Presentation on theme: "Dr.Hisham Ahmed,M.D,MRCS.Eng Asst.Professor of General & Pediatric Surgery B.U.H2015."— Presentation transcript:
Dr.Hisham Ahmed,M.D,MRCS.Eng Asst.Professor of General & Pediatric Surgery B.U.H2015
Physiologic jaundice is the normal elevation of unconjugated bilirubin in healthy neonates. It usually manifests in the 1 st week of age. In white and black infants the peak level of bilirubin is ~ 6mg/dl at 72 hours of age. In Asian infants the bilirubin level peaks later (3-5 days) at a higher level (~12mg/dl). In preterm neonates, the level is ~12 mg/dl on the 5 th day of life. What is NPJ?
Phase one Term infants - jaundice lasts for about 10 days with a rapid rise of serum bilirubin up to (12 mg/dL). Preterm infants - jaundice lasts for about two weeks, with a rapid rise of serum bilirubin up to (15 mg/dL). Phase two bilirubin levels decline to about (2 mg/dL) for two weeks, eventually mimicking adult values. Preterm infants - phase two can last more than one month. Exclusively breastfed infants - phase two can last more than one month This pattern of hyperbilirubinemia has been classified into two functionally distinct periodshyperbilirubinemia
Decreased hepatic uptake e.g. Gilbert syndrome (unconjugated hyperbilirubinemia). Decreased conjugation e.g. Crigler- Najjer syndrome I/II (conjugated hyperbilirubinemia); Lucey-Driscoll syndrome; hypothyroidism; pyloric stenosis. Increased Enterohepatic circulation breast feeding, breast milk Cont.
Blood type/Rh Coombs’ test ( Direct Anti-globulin Test i.e. DAT). CBC Total and direct bilirubin level. LFT, PT and PTT if direct hyperbilirubinemia is present. Basic laboratory work-up of healthy newborn with increased unconjugated hyperbilirubinemia
MANAGEMENT; The American Academy of Pediatricians (AAP) published the following guidelines for phototherapy and exchange transfusion in 1994. Total bilirubin levels are expressed in mg/dl. AGEPHOTOTHERAPY EXCHANGE TRANSFUSION+ INTENSIVE PHOTOTHERAPY 1-2 days ≥ 15≥ 25 3 days ≥ 18≥ 30 >3 days ≥ 20≥ 30 N.B; Jaundice in a newborn ≤ 24 hours of age is considered pathologic and requires at least a total serum bilirubin level and possibly other laboratory tests for detection of hemolysis or other disease process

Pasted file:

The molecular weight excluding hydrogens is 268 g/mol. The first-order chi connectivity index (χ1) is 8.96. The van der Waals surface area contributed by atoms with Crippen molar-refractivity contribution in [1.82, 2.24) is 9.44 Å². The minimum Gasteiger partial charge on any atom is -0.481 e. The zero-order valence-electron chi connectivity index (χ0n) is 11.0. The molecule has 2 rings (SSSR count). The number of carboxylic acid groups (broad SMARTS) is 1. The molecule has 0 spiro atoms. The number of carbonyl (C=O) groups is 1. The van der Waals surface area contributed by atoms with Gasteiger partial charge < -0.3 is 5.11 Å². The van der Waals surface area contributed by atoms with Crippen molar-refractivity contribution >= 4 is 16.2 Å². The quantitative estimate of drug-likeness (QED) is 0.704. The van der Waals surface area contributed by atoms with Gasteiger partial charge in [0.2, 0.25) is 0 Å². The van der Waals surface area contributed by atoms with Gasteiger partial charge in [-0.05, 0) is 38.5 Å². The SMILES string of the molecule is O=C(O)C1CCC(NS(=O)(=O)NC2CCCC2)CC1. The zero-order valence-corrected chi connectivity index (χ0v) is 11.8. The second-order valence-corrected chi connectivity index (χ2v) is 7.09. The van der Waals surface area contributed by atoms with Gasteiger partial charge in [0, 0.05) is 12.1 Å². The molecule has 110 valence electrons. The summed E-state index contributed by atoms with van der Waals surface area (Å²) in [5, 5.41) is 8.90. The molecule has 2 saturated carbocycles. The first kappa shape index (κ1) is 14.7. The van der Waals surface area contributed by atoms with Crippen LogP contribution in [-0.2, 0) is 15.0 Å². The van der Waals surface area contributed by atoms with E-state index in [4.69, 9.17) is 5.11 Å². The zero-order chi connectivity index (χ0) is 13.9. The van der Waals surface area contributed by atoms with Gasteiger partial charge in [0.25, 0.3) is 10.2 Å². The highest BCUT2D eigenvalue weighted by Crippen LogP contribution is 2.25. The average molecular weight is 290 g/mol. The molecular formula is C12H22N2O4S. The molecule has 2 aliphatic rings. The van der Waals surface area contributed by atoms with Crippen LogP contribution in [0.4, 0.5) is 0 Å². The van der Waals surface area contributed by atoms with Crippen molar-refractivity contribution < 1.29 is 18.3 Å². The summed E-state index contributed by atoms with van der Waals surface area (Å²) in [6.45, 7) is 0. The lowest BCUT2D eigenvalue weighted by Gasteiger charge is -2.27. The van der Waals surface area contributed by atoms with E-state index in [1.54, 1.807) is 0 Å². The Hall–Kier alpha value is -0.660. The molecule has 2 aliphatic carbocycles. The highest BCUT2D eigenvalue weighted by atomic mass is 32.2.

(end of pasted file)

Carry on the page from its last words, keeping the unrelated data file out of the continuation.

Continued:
What is the difference between breast-feeding jaundice and breast- milk jaundice? Breast feeding jaundice Breast milk Jaundice Early onset Caused by the baby not getting enough milk and is not related to breast milk jaundice. Adequate amounts of breast milk increase a baby’s bowel movements, which help to wash out the buildup of bilirubin. late onset (jaundice that persists after physiologic jaundice subsides) Results from chemical changes in the milk that increase Enterohepatic circulation. Tends to be genetic and run in families. N.B; up to 4% of all breastfed infants have a serum bilirubin concentration> 10 mg/dl at 3 weeks of age.
What is the rule of thumb? It’s a notoriously inaccurate rule used to roughly estimate the approximate bilirubin level; BODY PART BILIRUBIN LEVEL (mg/dl) Face 6 Neck to the umbilicus 9 Umbilicus to knees 12 Knees to ankles 15 Hands and feet >15
T.Bilirubin level less than 10mg /dl+ normal BT & CT+ negative DAT in a generally health baby……. DO Circumcision. T.Bilirubin level 11-15mg /dl+ normal BT & CT+ negative DAT……. DO Circumcision. T.Bilirubin level 15mg/dl or more postpone circumcision until jaundice is clinically and laboratory resolved( even if the other mentioned parameters are normal). T.Bilirubin level normal + abnormal BT&CT + negative DAT….. postpone circumcision, and correct the bleeding diathesis. ALL parameters are normal except DAT positive postpone circumcision and investigate for auto-immune hemolytic anemia. Protocol for neonatal circumcision
AAP, "Circumcision Policy Statement". Peds, Mar 103(3):686-693, 1999.Circumcision Policy Statement Elder, J. "Circumcision". BJU Int, Jun 99(6): 1553-1564, 2007. Eroglu, E, et al. "Buried penis after newborn circumcision". J Urol, Apr 181(4): 1841-1843, 2009.Buried penis after newborn circumcision Hutcheson, JC. "Male neonatal circumcision: indications, controversies, and complications". Urol Clin N Amer, Aug 31(3): 461-467, 2004.Male neonatal circumcision: indications, controversies, and complications Lerman, SE and JC Liao. "Neonatal circumcision". Ped Clin N Amer, 48(6):1539- 1557, 2001. Niku, SD, et al. "Neonatal circumcision". Uro Clin N Amer, 22(1): 57-65, 1995. http://www.circumcision.net/jaundice.htm References